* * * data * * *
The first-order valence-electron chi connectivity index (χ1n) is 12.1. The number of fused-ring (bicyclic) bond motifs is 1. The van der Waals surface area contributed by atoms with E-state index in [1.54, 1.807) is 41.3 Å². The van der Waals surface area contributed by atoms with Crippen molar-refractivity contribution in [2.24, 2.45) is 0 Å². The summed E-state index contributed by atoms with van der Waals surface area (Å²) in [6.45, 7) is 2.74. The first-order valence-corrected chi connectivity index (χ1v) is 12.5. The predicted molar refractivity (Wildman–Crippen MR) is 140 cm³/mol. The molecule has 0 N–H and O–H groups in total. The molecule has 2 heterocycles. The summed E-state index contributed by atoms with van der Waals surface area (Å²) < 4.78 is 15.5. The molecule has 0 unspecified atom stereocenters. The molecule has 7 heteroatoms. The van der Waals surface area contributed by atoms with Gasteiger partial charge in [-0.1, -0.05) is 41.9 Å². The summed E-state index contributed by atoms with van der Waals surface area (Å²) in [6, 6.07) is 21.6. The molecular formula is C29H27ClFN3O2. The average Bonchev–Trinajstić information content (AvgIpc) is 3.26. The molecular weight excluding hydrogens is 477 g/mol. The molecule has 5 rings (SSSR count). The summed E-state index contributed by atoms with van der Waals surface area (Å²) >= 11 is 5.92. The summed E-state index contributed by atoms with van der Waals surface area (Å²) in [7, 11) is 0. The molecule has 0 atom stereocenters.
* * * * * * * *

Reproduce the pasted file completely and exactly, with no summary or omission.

The first-order valence-electron chi connectivity index (χ1n) is 12.1. The number of fused-ring (bicyclic) bond motifs is 1. The van der Waals surface area contributed by atoms with E-state index in [1.54, 1.807) is 41.3 Å². The van der Waals surface area contributed by atoms with Crippen molar-refractivity contribution in [2.24, 2.45) is 0 Å². The summed E-state index contributed by atoms with van der Waals surface area (Å²) in [6.45, 7) is 2.74. The first-order valence-corrected chi connectivity index (χ1v) is 12.5. The predicted molar refractivity (Wildman–Crippen MR) is 140 cm³/mol. The molecule has 0 N–H and O–H groups in total. The molecule has 2 heterocycles. The summed E-state index contributed by atoms with van der Waals surface area (Å²) < 4.78 is 15.5. The molecule has 0 unspecified atom stereocenters. The molecule has 7 heteroatoms. The van der Waals surface area contributed by atoms with Gasteiger partial charge in [-0.1, -0.05) is 41.9 Å². The summed E-state index contributed by atoms with van der Waals surface area (Å²) in [6, 6.07) is 21.6. The molecular formula is C29H27ClFN3O2. The average Bonchev–Trinajstić information content (AvgIpc) is 3.26. The molecular weight excluding hydrogens is 477 g/mol. The molecule has 5 rings (SSSR count). The summed E-state index contributed by atoms with van der Waals surface area (Å²) >= 11 is 5.92. The summed E-state index contributed by atoms with van der Waals surface area (Å²) in [7, 11) is 0. The molecule has 0 atom stereocenters.